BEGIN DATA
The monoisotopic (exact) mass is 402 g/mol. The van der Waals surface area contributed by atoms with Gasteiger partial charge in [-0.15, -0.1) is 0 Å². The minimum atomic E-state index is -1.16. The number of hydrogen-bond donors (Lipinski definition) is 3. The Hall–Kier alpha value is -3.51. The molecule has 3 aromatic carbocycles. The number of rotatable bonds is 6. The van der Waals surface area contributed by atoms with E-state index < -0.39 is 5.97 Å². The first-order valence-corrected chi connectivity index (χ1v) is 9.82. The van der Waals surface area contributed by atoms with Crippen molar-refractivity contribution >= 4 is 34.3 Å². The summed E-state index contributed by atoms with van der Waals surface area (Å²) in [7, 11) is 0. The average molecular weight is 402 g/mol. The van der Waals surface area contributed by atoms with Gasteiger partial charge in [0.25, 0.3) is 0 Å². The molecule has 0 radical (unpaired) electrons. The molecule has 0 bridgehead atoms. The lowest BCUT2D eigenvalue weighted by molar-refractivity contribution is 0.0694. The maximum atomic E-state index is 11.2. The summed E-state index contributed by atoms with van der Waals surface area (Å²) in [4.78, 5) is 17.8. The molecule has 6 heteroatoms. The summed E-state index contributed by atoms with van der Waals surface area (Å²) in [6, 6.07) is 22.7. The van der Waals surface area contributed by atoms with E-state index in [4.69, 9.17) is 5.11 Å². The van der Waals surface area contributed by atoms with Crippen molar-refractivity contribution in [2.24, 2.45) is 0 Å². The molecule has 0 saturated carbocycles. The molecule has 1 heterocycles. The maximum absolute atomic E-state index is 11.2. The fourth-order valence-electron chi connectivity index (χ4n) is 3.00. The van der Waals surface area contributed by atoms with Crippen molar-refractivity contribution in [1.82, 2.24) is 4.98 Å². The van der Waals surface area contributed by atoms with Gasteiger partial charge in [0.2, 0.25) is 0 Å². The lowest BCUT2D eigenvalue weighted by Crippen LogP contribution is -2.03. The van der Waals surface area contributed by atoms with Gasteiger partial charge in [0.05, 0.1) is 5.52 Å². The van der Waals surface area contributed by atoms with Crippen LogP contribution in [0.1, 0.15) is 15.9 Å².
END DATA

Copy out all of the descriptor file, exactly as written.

The monoisotopic (exact) mass is 402 g/mol. The van der Waals surface area contributed by atoms with Gasteiger partial charge in [-0.15, -0.1) is 0 Å². The minimum atomic E-state index is -1.16. The number of hydrogen-bond donors (Lipinski definition) is 3. The Hall–Kier alpha value is -3.51. The molecule has 3 aromatic carbocycles. The number of rotatable bonds is 6. The van der Waals surface area contributed by atoms with E-state index < -0.39 is 5.97 Å². The first-order valence-corrected chi connectivity index (χ1v) is 9.82. The van der Waals surface area contributed by atoms with Crippen molar-refractivity contribution >= 4 is 34.3 Å². The summed E-state index contributed by atoms with van der Waals surface area (Å²) in [7, 11) is 0. The average molecular weight is 402 g/mol. The van der Waals surface area contributed by atoms with Gasteiger partial charge in [0.25, 0.3) is 0 Å². The molecule has 0 radical (unpaired) electrons. The molecule has 0 bridgehead atoms. The lowest BCUT2D eigenvalue weighted by molar-refractivity contribution is 0.0694. The maximum atomic E-state index is 11.2. The summed E-state index contributed by atoms with van der Waals surface area (Å²) in [4.78, 5) is 17.8. The molecule has 6 heteroatoms. The summed E-state index contributed by atoms with van der Waals surface area (Å²) in [6, 6.07) is 22.7. The van der Waals surface area contributed by atoms with E-state index in [4.69, 9.17) is 5.11 Å². The van der Waals surface area contributed by atoms with Crippen molar-refractivity contribution in [2.24, 2.45) is 0 Å². The molecule has 0 saturated carbocycles. The molecule has 1 heterocycles. The maximum absolute atomic E-state index is 11.2. The fourth-order valence-electron chi connectivity index (χ4n) is 3.00. The van der Waals surface area contributed by atoms with Crippen molar-refractivity contribution in [1.82, 2.24) is 4.98 Å². The van der Waals surface area contributed by atoms with Gasteiger partial charge in [0.2, 0.25) is 0 Å². The lowest BCUT2D eigenvalue weighted by Crippen LogP contribution is -2.03. The van der Waals surface area contributed by atoms with Gasteiger partial charge in [0.05, 0.1) is 5.52 Å². The van der Waals surface area contributed by atoms with Crippen LogP contribution in [0.1, 0.15) is 15.9 Å².